“A Yogi standing in the midst of this room can apparently vanish. He does not really vanish, but he will not be seen by anyone. The form and the body are, as it were, separated. You must remember that this can only be done when the Yogi has attained to that power of concentration when form and the thing formed have been separated. Then he makes a Samyama on that, and the power to perceive forms is obstructed, because the power of perceiving forms comes from the junction of form and the thing formed.”



– commentary on Yoga Sūtra 3.21 from Raja Yoga by Swami Vivekananda

Like many modern day medical students, I’m guessing that Sir Arthur Conan Doyle was taught to “think horses, not zebras” – unless, of course, you are in a place where there are a lot of zebras. And, while it’s true that many kids dream of having the power of invisibility (for a variety of reasons), we don’t typically think of invisibility as a commonly occurring “power.” So what, then, do we make of Patanjali’s assertion that one can make one’s self invisible?

First, I think it is important to remember Yoga Sūtras 2:19 – 22. In particular, remember that we can only see what our mind shows us (YS 2.20) and that it is possible to “unsee” something, i.e., to no longer see something through the veil of illusion (YS 2.22). This is a reminder that for most of us – and for most of our lives – we are not seeing what is right in front of our noses, including other people.

Being “overlooked” has happened to me on more than one occasion. I’ve been stepped on, stepped in front of, and looked around all because “Oh, sorry, I didn’t see you.” Maybe it’s because I’m short, maybe because I’m a woman, maybe because I’m Black. Who knows. All I know for sure is that it happens to a lot of other people too and… well, let’s just say there are hoof beats.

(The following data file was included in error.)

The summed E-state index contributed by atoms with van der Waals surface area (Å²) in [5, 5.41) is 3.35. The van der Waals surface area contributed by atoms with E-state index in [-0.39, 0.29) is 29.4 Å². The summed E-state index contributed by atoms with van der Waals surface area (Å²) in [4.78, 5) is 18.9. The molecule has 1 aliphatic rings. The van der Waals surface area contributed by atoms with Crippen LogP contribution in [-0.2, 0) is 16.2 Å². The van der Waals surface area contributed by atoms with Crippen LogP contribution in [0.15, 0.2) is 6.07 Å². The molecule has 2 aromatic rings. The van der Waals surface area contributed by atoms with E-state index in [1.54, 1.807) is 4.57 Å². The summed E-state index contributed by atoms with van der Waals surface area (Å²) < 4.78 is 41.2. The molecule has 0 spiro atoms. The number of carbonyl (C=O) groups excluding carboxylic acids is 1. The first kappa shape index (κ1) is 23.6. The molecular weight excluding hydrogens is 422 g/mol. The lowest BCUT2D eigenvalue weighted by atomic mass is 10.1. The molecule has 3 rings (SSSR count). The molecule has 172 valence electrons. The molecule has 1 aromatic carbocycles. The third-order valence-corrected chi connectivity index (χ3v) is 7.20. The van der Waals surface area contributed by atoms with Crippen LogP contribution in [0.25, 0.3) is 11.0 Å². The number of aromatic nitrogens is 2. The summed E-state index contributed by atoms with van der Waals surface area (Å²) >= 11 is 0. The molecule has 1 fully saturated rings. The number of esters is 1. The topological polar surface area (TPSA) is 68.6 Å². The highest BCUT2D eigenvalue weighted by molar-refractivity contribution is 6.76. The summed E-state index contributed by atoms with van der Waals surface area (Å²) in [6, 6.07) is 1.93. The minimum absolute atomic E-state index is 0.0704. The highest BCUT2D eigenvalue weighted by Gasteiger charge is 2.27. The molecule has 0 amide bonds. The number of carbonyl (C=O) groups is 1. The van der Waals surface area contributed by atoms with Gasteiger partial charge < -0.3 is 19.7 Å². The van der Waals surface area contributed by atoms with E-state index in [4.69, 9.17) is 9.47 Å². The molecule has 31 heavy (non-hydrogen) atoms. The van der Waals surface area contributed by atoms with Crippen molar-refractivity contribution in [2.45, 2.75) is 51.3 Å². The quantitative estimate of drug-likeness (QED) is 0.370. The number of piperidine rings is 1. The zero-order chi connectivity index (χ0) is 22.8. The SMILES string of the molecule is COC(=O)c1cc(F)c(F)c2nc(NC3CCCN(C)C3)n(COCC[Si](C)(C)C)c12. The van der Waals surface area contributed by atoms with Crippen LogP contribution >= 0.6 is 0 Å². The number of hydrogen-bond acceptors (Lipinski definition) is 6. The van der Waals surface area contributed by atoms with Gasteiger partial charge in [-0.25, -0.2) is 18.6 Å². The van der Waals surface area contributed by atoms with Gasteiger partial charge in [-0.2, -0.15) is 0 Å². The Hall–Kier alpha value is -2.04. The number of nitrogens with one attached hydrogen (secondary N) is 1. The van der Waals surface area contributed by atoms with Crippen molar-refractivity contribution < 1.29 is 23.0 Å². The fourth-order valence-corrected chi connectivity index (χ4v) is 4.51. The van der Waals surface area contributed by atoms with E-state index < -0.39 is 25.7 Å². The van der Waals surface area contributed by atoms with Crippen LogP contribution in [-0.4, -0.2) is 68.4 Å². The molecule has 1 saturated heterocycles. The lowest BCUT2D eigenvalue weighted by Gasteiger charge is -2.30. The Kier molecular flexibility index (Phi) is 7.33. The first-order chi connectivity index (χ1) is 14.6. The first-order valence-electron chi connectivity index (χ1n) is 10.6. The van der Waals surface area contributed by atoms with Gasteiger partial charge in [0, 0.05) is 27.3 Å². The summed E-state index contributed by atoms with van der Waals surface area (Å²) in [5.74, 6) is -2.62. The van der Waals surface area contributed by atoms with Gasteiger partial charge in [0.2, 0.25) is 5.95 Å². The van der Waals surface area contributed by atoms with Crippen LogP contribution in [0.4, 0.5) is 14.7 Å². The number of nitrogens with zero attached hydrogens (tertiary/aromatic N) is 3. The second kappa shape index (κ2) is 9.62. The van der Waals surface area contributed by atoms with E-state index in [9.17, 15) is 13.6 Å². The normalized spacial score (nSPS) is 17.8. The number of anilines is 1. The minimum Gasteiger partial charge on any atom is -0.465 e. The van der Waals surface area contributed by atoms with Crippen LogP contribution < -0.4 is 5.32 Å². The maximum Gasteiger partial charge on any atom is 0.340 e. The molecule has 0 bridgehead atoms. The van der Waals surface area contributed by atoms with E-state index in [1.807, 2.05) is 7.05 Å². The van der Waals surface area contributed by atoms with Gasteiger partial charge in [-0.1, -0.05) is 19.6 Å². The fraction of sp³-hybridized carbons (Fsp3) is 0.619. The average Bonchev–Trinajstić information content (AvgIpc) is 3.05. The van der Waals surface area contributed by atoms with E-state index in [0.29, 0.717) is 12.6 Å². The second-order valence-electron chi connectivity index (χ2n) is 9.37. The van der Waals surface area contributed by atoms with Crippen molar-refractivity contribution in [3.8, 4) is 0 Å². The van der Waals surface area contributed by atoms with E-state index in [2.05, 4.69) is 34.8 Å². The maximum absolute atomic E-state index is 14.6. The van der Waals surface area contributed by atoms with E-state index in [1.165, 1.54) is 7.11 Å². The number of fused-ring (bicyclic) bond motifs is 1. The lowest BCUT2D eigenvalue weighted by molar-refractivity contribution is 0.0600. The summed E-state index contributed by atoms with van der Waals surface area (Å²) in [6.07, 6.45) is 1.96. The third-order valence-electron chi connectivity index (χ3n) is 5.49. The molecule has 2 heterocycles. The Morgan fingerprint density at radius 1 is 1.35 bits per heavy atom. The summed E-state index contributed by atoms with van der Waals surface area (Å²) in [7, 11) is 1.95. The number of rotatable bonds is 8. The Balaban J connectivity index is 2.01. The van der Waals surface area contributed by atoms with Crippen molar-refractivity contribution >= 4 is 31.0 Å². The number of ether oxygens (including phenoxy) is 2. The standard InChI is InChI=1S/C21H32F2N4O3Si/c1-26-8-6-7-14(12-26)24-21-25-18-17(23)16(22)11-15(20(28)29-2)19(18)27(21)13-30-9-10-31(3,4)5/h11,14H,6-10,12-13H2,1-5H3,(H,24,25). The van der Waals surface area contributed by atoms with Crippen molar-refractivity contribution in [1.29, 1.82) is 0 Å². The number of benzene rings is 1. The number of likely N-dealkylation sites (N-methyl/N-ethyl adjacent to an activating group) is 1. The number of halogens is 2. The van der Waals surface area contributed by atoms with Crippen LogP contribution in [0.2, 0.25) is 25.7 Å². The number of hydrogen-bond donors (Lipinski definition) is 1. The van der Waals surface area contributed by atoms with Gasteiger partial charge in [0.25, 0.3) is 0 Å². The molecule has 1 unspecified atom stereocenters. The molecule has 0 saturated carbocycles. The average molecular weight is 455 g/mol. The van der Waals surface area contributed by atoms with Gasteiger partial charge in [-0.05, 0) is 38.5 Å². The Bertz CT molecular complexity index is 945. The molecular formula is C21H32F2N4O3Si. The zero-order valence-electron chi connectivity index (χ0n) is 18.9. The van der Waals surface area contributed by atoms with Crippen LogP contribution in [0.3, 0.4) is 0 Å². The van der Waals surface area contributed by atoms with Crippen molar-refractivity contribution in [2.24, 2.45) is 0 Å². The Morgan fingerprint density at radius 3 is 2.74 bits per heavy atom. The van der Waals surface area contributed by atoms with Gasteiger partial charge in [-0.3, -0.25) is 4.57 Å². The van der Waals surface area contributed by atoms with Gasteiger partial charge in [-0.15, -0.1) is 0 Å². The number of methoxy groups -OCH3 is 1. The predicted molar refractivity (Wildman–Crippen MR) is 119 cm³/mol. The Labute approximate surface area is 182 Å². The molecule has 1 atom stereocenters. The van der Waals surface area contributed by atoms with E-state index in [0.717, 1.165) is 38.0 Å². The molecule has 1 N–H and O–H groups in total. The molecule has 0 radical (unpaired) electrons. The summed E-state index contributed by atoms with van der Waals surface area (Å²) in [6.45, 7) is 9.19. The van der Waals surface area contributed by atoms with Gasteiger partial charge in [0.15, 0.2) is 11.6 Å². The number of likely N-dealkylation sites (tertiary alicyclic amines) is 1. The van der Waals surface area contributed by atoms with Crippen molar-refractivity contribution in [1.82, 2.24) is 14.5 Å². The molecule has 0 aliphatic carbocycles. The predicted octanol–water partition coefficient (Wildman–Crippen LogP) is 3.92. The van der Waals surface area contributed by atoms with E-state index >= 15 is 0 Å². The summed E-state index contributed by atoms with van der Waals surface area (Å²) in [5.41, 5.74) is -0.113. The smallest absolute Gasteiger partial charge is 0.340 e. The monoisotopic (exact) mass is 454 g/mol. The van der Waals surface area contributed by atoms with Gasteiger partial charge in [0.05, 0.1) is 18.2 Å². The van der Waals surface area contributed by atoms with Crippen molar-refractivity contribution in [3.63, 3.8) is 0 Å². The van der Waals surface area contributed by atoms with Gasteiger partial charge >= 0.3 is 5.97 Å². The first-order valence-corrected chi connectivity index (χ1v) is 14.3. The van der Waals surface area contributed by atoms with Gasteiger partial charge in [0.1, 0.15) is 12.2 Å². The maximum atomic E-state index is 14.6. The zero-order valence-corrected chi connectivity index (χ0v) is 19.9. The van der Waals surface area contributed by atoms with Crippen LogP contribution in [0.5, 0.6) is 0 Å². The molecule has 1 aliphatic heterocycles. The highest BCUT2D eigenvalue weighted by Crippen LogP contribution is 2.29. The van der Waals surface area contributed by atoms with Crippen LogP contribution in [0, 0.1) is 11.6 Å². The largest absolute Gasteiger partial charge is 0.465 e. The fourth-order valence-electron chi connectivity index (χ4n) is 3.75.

I used an example in class that my sister said should have come with a trigger warning. So, let me give another example (that may still need a warning, because it’s not pretty – so, feel free to “overlook” the paragraph between the next two quotes).

“Once you eliminate the impossible, whatever remains, however improbable, must be the truth.”



– Sherlock Holmes


Over a decade ago, while on a corporate lunch break in downtown Houston, my co-worker and I walked passed a homeless person leaning up against a department store. I am referring to this person as “homeless” because their clothes were dirty and they looked as if they had been sleeping up against the store. Also, they smelled really bad. My friend and I were walking and talking and had no direct interaction with this third person – other than that we passed downwind of them. When we crossed the street, my friend made a comment about how someone really needed to “clean out that port-a-potty.” But, as I pointed out to her, there was no port-a-potty, just a “homeless man.” We had passed this person going to lunch and coming back from lunch, but she had never seen them.